Lectures by Faculty
An institution dating from antiquity whose formal recognition culminates with the 1951 Geneva Convention on Refugees, asylum has been confronted with a dramatic increase in applicants during the past century. However, this burden has been unevenly distributed worldwide: refugees are massively concentrated in camps of the global South, particularly Sub-Saharan Africa and Central Asia, whereas asylum seekers are selected via a form of casuistry in the global North, under the pressure of growing suspicion toward so-called bogus refugees.
Drawing on ten years of research, this lecture by Didier Fassin, James D. Wolfensohn Professor in the School of Social Science, examines the significant changes to the conception of the right to asylum in recent decades and the ordeal faced by applicants as they go through complex administrative and judiciary procedures in an attempt to have their status acknowledged. Beyond the study of the refugee problem, the analysis proposes an inquiry into the question of truth—that of the asylum seekers as well as that of contemporary societies in their endeavor to define and circumscribe the responsibility to protect the victims of violence.
I will continue the exposition of different derandmization techniques for probabilistic logspace algorithms.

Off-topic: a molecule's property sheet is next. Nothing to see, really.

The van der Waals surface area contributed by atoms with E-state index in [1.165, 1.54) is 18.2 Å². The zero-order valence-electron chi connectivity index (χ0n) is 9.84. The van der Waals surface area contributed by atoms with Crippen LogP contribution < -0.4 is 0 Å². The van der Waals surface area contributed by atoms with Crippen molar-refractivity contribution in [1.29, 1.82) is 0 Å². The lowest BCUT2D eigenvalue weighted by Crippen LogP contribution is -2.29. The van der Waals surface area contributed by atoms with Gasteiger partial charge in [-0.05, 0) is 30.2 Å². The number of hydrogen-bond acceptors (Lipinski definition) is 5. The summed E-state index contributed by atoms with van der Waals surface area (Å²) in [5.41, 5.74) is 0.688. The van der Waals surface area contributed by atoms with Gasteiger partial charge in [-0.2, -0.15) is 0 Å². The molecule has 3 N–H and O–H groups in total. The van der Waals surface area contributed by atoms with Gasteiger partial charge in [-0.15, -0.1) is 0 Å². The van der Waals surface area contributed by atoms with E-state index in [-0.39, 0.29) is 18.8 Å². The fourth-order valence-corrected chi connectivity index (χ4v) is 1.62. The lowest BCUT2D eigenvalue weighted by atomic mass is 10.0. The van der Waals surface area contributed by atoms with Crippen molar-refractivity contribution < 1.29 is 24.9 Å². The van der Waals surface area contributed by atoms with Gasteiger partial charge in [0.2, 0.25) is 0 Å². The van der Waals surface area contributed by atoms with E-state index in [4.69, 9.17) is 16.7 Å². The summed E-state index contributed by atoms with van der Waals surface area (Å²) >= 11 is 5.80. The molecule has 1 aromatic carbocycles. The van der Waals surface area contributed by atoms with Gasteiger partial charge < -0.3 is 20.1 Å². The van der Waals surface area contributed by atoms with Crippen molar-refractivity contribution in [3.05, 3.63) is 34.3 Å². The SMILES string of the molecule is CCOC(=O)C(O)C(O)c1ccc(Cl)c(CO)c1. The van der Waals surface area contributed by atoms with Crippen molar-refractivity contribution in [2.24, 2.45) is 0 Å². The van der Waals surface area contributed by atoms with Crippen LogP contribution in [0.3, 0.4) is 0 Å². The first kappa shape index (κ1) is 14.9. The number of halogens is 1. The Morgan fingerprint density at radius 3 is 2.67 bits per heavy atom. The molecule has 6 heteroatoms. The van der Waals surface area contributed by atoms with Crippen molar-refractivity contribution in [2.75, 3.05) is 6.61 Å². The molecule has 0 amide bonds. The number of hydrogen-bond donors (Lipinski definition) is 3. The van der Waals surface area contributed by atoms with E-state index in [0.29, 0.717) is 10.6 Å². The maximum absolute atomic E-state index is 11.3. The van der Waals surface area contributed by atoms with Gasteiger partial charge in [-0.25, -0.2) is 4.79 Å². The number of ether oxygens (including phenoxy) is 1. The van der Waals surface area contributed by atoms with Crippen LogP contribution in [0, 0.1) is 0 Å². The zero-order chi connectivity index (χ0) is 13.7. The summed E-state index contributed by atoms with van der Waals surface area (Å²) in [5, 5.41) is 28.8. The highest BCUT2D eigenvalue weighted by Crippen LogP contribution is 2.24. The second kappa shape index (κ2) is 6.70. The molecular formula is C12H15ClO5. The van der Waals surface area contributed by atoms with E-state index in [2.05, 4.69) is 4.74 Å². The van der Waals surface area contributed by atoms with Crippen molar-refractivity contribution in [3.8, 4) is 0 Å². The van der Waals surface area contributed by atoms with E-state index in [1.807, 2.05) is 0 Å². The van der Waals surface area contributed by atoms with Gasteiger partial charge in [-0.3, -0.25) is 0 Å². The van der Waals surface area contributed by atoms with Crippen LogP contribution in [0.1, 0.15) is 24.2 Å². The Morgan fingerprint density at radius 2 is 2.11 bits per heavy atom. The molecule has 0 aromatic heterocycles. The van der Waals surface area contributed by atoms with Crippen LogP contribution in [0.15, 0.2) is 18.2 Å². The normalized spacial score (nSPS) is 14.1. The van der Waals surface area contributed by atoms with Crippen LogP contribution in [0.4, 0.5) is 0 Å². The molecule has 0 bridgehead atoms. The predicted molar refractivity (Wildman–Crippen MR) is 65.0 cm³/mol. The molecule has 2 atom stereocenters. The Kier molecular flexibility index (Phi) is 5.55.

I will survey some of the basic approaches to derandomizing Probabilistic Logspace computations, including the "classical" Nisan, Impagliazzo-Nisan-Widgerson and Reingold-Raz generators, the Saks-Zhou algorithm and some more recent approaches. We'll see why each falls short of complete derandomization, BPL=L, hopefully motivating further work on this basic problem.
From the very beginnings of cinematography, themes from the ancient world and the Bible have provided directors and screenwriters with inspiration. The representation of antiquity in the movies, and more generally in pop culture, is now a stimulating field of research within classical studies. In the last decade, perhaps no film has attracted so much interest and debate among historians and classicists as Oliver Stone’s Alexander (2004). In this talk, Stone discusses his experience making this movie, its challenges, and, more generally, his approach to historical themes.
A panel discussion and a question-and-answer session follow the talk. The panel, chaired by Angelos Chaniotis, Professor of Ancient History and Classics in the School of Historical Studies, also includes two current Members, Nathanael Andrade, Assistant Professor of Ancient History at the University of Oregon, and Yannis Hamilakis, Professor of Archaeology at the University of Southampton, and the acclaimed director and film historian Gary Leva.
Often mathematicians refer to a "beautiful" result or a "beautiful" proof. In this special lecture, Enrico Bombieri, Professor Emeritus in the School of Mathematics, addresses the question, "What is beauty in mathematics?"